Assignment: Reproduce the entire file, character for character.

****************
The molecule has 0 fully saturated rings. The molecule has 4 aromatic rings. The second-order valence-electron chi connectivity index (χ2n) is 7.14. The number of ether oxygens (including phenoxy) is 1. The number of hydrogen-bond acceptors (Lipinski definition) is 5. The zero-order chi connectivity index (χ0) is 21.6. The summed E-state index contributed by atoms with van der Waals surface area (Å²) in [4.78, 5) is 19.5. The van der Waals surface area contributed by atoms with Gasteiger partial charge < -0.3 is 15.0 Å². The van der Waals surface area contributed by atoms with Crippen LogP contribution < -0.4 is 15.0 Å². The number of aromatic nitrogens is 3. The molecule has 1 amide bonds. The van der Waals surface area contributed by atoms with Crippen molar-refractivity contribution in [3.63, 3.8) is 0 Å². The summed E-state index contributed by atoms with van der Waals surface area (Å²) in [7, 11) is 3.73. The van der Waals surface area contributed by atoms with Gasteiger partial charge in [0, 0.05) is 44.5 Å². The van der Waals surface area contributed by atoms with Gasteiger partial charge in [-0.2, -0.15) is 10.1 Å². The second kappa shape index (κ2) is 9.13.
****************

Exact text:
The molecule has 0 fully saturated rings. The molecule has 4 aromatic rings. The second-order valence-electron chi connectivity index (χ2n) is 7.14. The number of ether oxygens (including phenoxy) is 1. The number of hydrogen-bond acceptors (Lipinski definition) is 5. The zero-order chi connectivity index (χ0) is 21.6. The summed E-state index contributed by atoms with van der Waals surface area (Å²) in [4.78, 5) is 19.5. The van der Waals surface area contributed by atoms with Gasteiger partial charge < -0.3 is 15.0 Å². The van der Waals surface area contributed by atoms with Crippen LogP contribution < -0.4 is 15.0 Å². The number of aromatic nitrogens is 3. The molecule has 1 amide bonds. The van der Waals surface area contributed by atoms with Crippen molar-refractivity contribution in [3.63, 3.8) is 0 Å². The summed E-state index contributed by atoms with van der Waals surface area (Å²) in [7, 11) is 3.73. The van der Waals surface area contributed by atoms with Gasteiger partial charge in [0, 0.05) is 44.5 Å². The van der Waals surface area contributed by atoms with Gasteiger partial charge in [-0.2, -0.15) is 10.1 Å². The second kappa shape index (κ2) is 9.13.